After making a big splash at the 2012 Advances in Genome Biology and Technology meeting in Marco Island, Fla., Oxford Nanopore kept fairly mum this year, as our sister publication In Sequence noted, citing arbitration and technical issues as possible causes.
Indeed, the company has been facing technical setbacks, blogger Nick Loman from Birmingham University writes at Pathogens: Genes and Genomes, drawing on a barroom conversation with Clive Brown, the company's chief technology officer, at AGBT.
The MinIon's senor chip wasn't working as the company liked, so that component had to be re-designed. "That put us back about 5 months, but it was the right thing to do," Brown told Loman. Loman also reports that the company is also working on keeping the lipid bilayer it uses from degrading and on reducing its error rate to 1 percent. Last year, as In Sequence reported at the time, the company announced it had a 4 percent error rate.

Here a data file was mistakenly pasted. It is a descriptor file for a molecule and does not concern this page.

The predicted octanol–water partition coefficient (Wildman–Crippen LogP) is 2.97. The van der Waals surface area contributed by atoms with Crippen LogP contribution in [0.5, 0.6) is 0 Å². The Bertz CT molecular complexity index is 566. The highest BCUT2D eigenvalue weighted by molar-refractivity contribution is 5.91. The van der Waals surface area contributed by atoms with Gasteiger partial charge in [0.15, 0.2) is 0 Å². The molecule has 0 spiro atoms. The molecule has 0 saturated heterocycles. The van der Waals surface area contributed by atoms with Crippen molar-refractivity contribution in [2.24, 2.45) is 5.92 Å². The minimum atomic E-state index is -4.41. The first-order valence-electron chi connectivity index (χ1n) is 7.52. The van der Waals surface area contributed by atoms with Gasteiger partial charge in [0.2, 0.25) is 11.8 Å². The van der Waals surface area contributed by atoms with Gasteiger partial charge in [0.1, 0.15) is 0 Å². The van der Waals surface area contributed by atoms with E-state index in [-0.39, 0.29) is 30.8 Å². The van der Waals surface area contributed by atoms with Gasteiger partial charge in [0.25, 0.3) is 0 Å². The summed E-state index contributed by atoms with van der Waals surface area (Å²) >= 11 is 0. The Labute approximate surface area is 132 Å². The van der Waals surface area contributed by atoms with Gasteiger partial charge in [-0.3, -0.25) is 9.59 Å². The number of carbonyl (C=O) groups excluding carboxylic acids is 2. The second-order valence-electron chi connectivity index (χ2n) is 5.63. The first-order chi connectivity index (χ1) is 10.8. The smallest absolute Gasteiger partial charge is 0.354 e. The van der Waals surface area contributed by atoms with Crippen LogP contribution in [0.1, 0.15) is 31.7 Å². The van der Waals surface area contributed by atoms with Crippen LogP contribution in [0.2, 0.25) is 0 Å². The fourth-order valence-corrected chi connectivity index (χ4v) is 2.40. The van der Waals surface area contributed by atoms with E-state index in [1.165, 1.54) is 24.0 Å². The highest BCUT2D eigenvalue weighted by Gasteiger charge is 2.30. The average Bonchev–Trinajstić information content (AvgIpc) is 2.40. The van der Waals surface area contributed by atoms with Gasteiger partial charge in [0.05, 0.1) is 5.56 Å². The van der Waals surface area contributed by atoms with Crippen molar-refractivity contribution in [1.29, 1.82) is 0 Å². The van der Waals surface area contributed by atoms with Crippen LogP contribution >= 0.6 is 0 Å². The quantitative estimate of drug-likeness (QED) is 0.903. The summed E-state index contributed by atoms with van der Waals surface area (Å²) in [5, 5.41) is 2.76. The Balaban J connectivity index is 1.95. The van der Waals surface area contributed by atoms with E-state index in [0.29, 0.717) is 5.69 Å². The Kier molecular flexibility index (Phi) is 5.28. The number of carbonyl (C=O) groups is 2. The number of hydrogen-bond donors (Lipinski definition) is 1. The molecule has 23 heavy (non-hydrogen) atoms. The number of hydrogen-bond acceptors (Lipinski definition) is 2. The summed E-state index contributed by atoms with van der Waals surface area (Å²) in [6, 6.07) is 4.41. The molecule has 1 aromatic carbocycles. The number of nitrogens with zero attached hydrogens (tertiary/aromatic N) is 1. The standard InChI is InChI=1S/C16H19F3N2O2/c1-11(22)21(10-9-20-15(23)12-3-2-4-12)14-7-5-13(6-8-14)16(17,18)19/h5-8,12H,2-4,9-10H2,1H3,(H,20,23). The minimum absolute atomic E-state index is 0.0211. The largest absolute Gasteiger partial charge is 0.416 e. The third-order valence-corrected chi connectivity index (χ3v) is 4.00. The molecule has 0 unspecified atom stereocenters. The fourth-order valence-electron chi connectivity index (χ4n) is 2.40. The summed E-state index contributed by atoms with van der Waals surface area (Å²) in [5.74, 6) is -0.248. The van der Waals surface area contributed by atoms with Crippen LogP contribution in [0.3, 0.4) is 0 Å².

Oxford Nanopore declined to comment further, but did not deny any information from the blog post, saying it should have made it clearer that parts of the conversation were off the record, as it did with other news organizations.
Brown further expressed frustration to Loman that he and his company are repeatedly asked by both the community and the media about why they have not released data nor met their anticipated 2012 commercialization goal. Brown added that data from the company's early-access program should come out this year.